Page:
By David E. Hubler
Contributor, EDM Digest
Even as the Kilauea volcano continues to erupt, Hawaii is facing a new natural disaster. A rare hurricane watch is in effect for large areas of the Hawaiian Islands.
Hurricane Lane, a category 5 storm with winds in excess of 150 mph, is currently hundreds of miles southeast of Hawaii. However, the storm is expected to reach the island chain later this week, according to the Weather Channel. “The island chain will see high surf, rip currents, gusty winds and increased rain no matter what path Lane takes.”
Lane is expected to weaken gradually as it turns northwestward near the Hawaiian Islands, according to Accuweather. “There is a chance that Lane will track over western parts of the Big Island then regain westward motion, which would take it close to much of the rest of the island chain.”
Residents Told to Prepare for Power Outages, Flooding and Major Travel Disruptions
"People should be prepared for power outages, coastal flooding, beach erosion, downed trees and major travel disruptions," AccuWeather Senior Meteorologist Alex Sosnowski warned.
The Central Pacific Hurricane Center (CPHC) issued the hurricane watch Tuesday morning for the Big Island and the islands of Maui, Lanai, Moloka, and Kahoolawe. “Major Hurricane Lane is still moving west but expected to make a turn toward the Hawaiian Islands later this week,” the 5 a.m. CPHC bulletin said.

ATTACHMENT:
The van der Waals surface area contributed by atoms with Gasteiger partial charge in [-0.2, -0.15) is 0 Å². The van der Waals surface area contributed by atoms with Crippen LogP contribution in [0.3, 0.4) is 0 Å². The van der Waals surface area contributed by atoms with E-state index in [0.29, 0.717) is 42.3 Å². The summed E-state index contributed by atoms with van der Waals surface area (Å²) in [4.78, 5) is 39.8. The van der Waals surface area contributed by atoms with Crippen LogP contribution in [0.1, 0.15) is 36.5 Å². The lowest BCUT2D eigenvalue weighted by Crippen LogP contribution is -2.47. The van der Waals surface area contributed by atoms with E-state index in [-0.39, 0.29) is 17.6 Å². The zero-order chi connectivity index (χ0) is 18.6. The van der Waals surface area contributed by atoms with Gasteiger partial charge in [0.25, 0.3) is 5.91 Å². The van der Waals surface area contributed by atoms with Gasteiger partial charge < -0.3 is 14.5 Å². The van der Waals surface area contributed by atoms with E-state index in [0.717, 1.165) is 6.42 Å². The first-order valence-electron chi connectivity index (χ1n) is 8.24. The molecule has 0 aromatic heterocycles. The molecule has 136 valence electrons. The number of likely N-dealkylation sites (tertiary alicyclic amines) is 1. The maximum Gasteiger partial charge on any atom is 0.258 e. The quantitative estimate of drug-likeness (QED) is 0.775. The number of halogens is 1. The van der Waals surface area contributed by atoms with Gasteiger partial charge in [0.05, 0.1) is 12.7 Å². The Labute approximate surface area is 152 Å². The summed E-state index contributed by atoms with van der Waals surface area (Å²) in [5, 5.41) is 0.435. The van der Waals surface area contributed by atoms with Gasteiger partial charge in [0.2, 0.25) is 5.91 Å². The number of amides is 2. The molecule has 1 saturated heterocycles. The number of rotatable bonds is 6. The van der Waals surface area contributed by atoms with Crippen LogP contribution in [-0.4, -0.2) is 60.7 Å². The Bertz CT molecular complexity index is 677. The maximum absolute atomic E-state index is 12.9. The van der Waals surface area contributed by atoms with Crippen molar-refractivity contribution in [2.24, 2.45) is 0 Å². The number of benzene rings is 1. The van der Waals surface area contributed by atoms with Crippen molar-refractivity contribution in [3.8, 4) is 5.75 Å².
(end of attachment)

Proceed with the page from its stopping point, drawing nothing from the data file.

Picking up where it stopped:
Honolulu Mayor Kirk Caldwell Is urging residents and visitors to keep track of Lane’s progress. People should sign up for emergency email, cellphone text messages and push alerts from the city by downloading the free HNL.info app or by registering online.
“As Hurricane Lane continues to track toward Hawaii, the current forecast by the Central Pacific Hurricane Center calls for the possibility of high surf and rip currents, thunderstorms and even tropical storm force winds if the storm skirts Oahu’s Leeward Coast,” Caldwell said in a statement reported in the Honolulu Star-Advertiser. “It’s important for residents and visitors to stay alert and stay informed.”
Oahu Residents Warned that Relief Efforts Could Take ‘Many Days’ to Reach Them
Caldwell and the Honolulu Department of Emergency Management have warned residents that relief efforts could take “many days” to reach those affected on Oahu and suggested that everyone consider disaster preparedness, including action plans for family members.
“Individuals, families and businesses should be prepared to be on their own for at least 14 days,” the city statement said in the Star-Advertiser. “Assemble basic supplies such as food, water, clothing and important medications for a 14-day kit. Also, visit our website at www.honolulu.gov/DEM for more disaster preparedness information and to access downloadable information sheets.”
Earlier this month, Hurricane Hector, a much smaller storm, passed about 150 miles south of the Big Island.